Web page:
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  1. Corri Zid

    Toda, Dr. Eli,
    I attended 12 years of Catholic school. Not one nun, theology prof or priest mentioned Judeo-Koine Greek. During those times I was brainwashed into believing whatever “they” taught was Gospel. (we were taught, “There is no other church but the One True, Roman Catholic church!”) I was forced to alienate acquaintances that we “just Christian.”
    I digress; I apologize. It it wasn’t for God’s Grace 🙂 I’d still be bogged down.

    1. Dr. Eli Lizorkin-Eyzenberg

      Corri, God’s grace is so much deeper, bigger, taller and wider than human sins and inadequacies of theologies. I can assure you that the idea of Judeo-Koine Greek would also be new to most people aware of Jewish context of the New Testament. This idea is yet to catch. Normally people have been dealing with seeing Hebrew base to New Testament Scriptures by thinking it must have been written in Hebrew first and only then translated to Greek, which as you have gathered from the article (http://iibsblogs.wpengine.com/the-hebrew-new-testament/) is simply not the case. Welcome to the Jewish Studies for Christians! Dr. Eli

  2. jane z. mazzola

    Thank you for the info re: the painting, available when I clicked onto it.
    Jane M

    1. Dr. Eli Lizorkin-Eyzenberg

      No Problem 🙂

  3. Richard Leigh

    Dear Dr. Eli, I very much appreciate your observation of the proper interpretation of the word “love” in the text. When I read this article I felt an instant “AHAH! Yes, that’s it!” The Apostle John was big on “love” as can easily be seen in his Gospel and first epistle. I have been told that when he was very old, and still overseeing the assembly there, his sermons were all, “Love one another” only.

    Besides this, though, I’d like to point our that Paul had warned the Ephesian elders in Acts 20:29-30 about the danger of wolves marauding the flock. The congregation seems to have heeded this warning well, but apparently at the expense of acts of caring for one another.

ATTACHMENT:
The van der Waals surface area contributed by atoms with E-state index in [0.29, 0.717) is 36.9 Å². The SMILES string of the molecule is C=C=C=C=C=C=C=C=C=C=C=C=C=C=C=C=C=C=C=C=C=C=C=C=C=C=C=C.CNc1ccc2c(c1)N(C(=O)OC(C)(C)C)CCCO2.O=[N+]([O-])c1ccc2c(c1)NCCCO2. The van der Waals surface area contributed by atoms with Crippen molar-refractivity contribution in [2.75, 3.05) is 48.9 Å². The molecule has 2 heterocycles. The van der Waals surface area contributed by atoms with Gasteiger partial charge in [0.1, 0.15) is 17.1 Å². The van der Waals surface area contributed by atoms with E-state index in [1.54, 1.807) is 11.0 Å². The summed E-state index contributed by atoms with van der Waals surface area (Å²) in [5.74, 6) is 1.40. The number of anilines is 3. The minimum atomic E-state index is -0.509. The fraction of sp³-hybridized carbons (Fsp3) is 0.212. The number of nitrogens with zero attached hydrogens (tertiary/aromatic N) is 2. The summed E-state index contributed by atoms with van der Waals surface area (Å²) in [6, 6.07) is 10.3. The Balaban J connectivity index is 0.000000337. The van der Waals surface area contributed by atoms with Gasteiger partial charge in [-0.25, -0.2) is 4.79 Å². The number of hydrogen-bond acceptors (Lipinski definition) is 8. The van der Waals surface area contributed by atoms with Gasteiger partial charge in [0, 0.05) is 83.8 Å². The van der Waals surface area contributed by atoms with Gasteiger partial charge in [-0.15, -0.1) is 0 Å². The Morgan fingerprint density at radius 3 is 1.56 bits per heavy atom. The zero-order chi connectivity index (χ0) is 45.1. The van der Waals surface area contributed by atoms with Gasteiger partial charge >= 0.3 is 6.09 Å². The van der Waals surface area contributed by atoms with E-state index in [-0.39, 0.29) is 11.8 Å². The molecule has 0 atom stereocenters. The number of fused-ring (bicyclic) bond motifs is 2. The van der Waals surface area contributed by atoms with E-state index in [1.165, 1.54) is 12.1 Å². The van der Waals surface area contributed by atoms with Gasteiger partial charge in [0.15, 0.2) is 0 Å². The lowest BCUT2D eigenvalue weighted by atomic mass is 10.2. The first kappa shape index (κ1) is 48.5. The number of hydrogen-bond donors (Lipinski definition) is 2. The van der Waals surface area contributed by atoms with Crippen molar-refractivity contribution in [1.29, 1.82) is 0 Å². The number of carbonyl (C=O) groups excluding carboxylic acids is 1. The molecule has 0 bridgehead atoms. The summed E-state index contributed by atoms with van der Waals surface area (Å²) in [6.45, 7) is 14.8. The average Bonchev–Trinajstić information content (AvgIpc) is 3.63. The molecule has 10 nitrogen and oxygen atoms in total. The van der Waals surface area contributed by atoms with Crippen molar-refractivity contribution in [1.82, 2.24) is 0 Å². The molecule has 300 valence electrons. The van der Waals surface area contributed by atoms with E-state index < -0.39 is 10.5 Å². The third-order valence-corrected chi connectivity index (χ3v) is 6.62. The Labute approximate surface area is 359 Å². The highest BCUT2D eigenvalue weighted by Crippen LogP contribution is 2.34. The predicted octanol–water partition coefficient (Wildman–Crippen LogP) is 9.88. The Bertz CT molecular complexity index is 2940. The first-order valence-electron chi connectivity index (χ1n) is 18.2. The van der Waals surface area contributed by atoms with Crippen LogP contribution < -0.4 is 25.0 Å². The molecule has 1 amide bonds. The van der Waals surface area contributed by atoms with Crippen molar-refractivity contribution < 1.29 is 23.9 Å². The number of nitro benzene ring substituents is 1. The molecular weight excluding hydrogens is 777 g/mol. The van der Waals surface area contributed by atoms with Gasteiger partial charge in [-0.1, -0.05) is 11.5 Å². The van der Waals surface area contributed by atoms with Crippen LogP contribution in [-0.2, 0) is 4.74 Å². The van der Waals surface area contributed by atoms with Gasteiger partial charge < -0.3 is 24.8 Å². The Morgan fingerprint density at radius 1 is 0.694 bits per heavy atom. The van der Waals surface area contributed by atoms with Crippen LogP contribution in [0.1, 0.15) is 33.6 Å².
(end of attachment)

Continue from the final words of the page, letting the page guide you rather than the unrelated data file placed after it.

1. Dr. Eli Lizorkin-Eyzenberg

      Good points, thanks for the feedback, Richard.

  4. Deborah Lee

    For where two or three are gathered together in my name, there am I in the midst of them. (Matthew 18:20) The Son of Man is in the midst (walks amongst) the seven assemblies of believers. (Revelations 2:1) God’s commandment requires that we love the Lord our God with all our heart and with all our soul and with all our mind. (Matthew 22:37) The issues of our lives are a direct result of the condition of our hearts. (Proverbs 4:23). When we love The Lord with all of our heart, soul, and minds it allows for an expression of love that is greater than an emotional feeling and an expression that exudes into and affects every aspect of our lives, including our actions and deeds.

    1. Deborah Lee

      Abandoning their first love could refer to God not being first place (πρῶτος) or taking preeminence in their lives.

    2. Dr. Eli Lizorkin-Eyzenberg

      Can’t disagree, Deborah. Quite true.

  5. yetilived

    I am struggling to think through the question, but is repentance associated with 1st law (love God), rather than 2nd law (love your neighbor)? In other words does the Bible ever tell us to repent for sins against man or do we apply confession, forgiveness, prayer… to sins against man?

    1. Dr. Eli Lizorkin-Eyzenberg

      Yes, of course there there is a need for repentance of sins against men. Mankind is God’s creation and when we sin against man we still sin against God indirectly. Any act of Rebellion against God’s order is sin and it does not matter if it is directed through sins against our fellow men.

      1. Sheila Dale

        My first thought upon reading your comment, Dr. Eli, is that of Psalm 51:4 where King David’s prayer of repentance is recorded…..”….against Thee, Thee only have I sinned…” I believe that King David was recognizing and taking responsibility for his sin against Bathsheba, Uriah, in fact the entire nation of Israel, which ultimately was his sin of disobedience to the Torah and against God. I think your comment above, “….when we sin against man we still sin against God indirectly”.

        I wonder if the reverse is true, if we sin knowingly against God…deliberately go against HIs commands…. in effect we sin against all mankind. ????

        1. Dr. Eli Lizorkin-Eyzenberg

          I agree with you, Sheila. Just as sin against a human is a sin against his creator, so is any sin against God is also hurtful in one way or another on one level or another to the humanity (especially in the context of covenant community).

          1. Sheila Dale

            Thank you, Dr. Eli. As a side note, after my comments above, the Holy Spirit would not let me go. I thought about repentance and asked the Lord to search my heart … I knew that He would remind me of things in my life that needed repentance. He brought to mind a conversation I had with a cashier and her supervisor at a major chain. I was not kind to them with my complaint, sorry to say.
            All day I knew I would have to seek out the supervisor and apologize. Through a chain of events, it was after mid-night that ‘day’ that I ended up at the store. Walking in, he was standing at the first register. So, I apologized – asked him to forgive me and admitted that I had spoken harshly to him. He was so gracious saying that it was ok.